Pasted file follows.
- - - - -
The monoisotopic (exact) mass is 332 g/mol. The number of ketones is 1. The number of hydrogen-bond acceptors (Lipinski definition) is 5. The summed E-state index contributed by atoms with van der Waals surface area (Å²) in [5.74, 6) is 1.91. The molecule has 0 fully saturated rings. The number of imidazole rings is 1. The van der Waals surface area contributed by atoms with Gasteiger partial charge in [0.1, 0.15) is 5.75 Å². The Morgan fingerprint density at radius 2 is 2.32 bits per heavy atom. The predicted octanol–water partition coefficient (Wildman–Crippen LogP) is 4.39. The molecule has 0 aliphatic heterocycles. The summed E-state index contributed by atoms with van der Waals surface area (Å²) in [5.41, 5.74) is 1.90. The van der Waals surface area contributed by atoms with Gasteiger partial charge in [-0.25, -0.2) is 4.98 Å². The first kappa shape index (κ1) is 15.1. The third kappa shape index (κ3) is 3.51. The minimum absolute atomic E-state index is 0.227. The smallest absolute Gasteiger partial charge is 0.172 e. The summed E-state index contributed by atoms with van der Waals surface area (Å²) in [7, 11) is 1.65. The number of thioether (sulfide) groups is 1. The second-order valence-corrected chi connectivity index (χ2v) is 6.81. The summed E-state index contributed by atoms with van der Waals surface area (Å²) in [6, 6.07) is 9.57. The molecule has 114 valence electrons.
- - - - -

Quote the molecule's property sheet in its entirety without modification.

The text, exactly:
The monoisotopic (exact) mass is 332 g/mol. The number of ketones is 1. The number of hydrogen-bond acceptors (Lipinski definition) is 5. The summed E-state index contributed by atoms with van der Waals surface area (Å²) in [5.74, 6) is 1.91. The molecule has 0 fully saturated rings. The number of imidazole rings is 1. The van der Waals surface area contributed by atoms with Gasteiger partial charge in [0.1, 0.15) is 5.75 Å². The Morgan fingerprint density at radius 2 is 2.32 bits per heavy atom. The predicted octanol–water partition coefficient (Wildman–Crippen LogP) is 4.39. The molecule has 0 aliphatic heterocycles. The summed E-state index contributed by atoms with van der Waals surface area (Å²) in [5.41, 5.74) is 1.90. The van der Waals surface area contributed by atoms with Gasteiger partial charge in [-0.25, -0.2) is 4.98 Å². The first kappa shape index (κ1) is 15.1. The third kappa shape index (κ3) is 3.51. The minimum absolute atomic E-state index is 0.227. The smallest absolute Gasteiger partial charge is 0.172 e. The summed E-state index contributed by atoms with van der Waals surface area (Å²) in [7, 11) is 1.65. The number of thioether (sulfide) groups is 1. The second-order valence-corrected chi connectivity index (χ2v) is 6.81. The summed E-state index contributed by atoms with van der Waals surface area (Å²) in [6, 6.07) is 9.57. The molecule has 114 valence electrons.